Making the Wires Touch
"When you read literary works or see them on the stage, as in the case of Shakespeare," says Stephen Greenblatt, "you are intuitively encountering another human being. It is a legitimate and valid and even necessary part of your experience to ask, 'Who is this person, who is this life?'"
During the last few decades, academics have nevertheless been "understandably allergic" to literary biography. That's because the mid-twentieth-century professionalization of literary analysis centered on developing a set of critical tools for studying the rhetorical effects being produced in a text, rather than on life studies. This formal method of literary criticism has the advantage of being highly accessible: the page is right in front of you. On the other hand, it eschews anything that looks like an extraneous or reductivist explanation, so it precludes looking out of a work to a life, a practice formalist critics dubbed "the biographical fallacy."
Yet the readership for formal literary criticism has been steadily shrinking, says Greenblatt, so that "certain presses, like the University of California Press, have said they are not going to publish any more of these monographs—they can't sell them." Such works are important for scholarly training, says Greenblatt, but "we're demanding that our assistant professors publish these things" even as academics themselves read fewer of them. "That signals that something is wrong with this enterprise. It runs the risk of becoming bloodless."
Greenblatt's own critical approach, a reaction to text-centered formal analysis, uses history, sociology, and anthropology to probe the cultural milieu in which works of art were produced. Dubbed "New Historicism," this approach allows a scholar to "amass a mountain of evidence" about the culture. But it, too, runs the risk of obscuring the artist by elevating the culture itself to the level of an allegorical abstraction. "You talk about 'The culture did this' and 'The culture did that,'" says Greenblatt, "but what is the culture?" In the case of his own interests, "What is the mechanism by which a particular culture is expressed in a person named Shakespeare?"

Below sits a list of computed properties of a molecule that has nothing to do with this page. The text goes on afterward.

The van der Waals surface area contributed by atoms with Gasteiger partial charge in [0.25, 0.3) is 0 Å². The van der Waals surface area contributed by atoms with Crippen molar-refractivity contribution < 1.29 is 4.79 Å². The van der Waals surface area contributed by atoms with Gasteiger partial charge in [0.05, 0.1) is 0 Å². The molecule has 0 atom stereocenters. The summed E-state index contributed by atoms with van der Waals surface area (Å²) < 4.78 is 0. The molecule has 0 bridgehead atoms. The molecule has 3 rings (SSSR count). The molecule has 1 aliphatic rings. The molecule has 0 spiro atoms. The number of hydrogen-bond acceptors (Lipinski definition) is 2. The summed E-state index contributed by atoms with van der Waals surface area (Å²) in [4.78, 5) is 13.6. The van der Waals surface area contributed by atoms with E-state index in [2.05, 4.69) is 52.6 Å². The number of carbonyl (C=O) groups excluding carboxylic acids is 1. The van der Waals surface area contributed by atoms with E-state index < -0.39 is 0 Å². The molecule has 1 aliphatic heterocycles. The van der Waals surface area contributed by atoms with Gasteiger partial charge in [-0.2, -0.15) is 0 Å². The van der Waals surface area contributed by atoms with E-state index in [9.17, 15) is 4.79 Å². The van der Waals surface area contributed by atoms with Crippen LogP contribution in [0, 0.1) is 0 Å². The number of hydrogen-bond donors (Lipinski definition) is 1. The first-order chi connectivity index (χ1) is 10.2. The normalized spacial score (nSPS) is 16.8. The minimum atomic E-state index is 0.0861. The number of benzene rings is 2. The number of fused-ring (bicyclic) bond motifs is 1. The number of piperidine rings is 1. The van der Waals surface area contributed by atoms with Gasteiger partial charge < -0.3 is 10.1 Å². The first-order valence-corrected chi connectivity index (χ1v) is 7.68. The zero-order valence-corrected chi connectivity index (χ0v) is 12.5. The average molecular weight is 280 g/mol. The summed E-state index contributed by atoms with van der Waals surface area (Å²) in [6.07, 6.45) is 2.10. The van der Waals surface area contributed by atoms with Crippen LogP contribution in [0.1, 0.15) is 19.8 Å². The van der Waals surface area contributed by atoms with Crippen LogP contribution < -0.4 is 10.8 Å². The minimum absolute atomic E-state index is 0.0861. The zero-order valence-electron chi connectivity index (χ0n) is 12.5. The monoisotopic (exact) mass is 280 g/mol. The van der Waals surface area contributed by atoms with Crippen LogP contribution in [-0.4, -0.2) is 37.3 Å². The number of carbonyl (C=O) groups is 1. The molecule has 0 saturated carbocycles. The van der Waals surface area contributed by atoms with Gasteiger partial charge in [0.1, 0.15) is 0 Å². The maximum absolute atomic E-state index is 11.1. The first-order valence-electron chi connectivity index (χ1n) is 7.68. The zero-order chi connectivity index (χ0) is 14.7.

Literary biography, "the only writing about literature for which there is a serious, large audience," he notes, may prove a cure for such critical shortcomings. Ironically, it is the one genre "for which most academics feel a sort of fastidious distaste." The result is that literary biographies are written mainly by non-academics and "on the whole...are very reluctant to grapple in any serious way with why the works have taken a particular form," Greenblatt says. When literary biographies alternate chapters on the life with chapters of literary analysis, as they often do, "what this shows is that the wires aren't touching."
In bringing the artist and art together, the task is not to reduce the works to the life, for example by ignoring Macbeth and King Lear in order to understand what happened to Shakespeare. That is a "stupid and uninteresting project," says Greenblatt, because it forgets that Shakespeare would be of absolutely no interest to us were it not for the plays. Instead, "the question is, how is it possible to get dialectically from the life to the works and the work to the life? In the case of Shakespeare," says Greenblatt, "that's absolutely necessary because we have so little that is actually full-blooded in terms of the life record."
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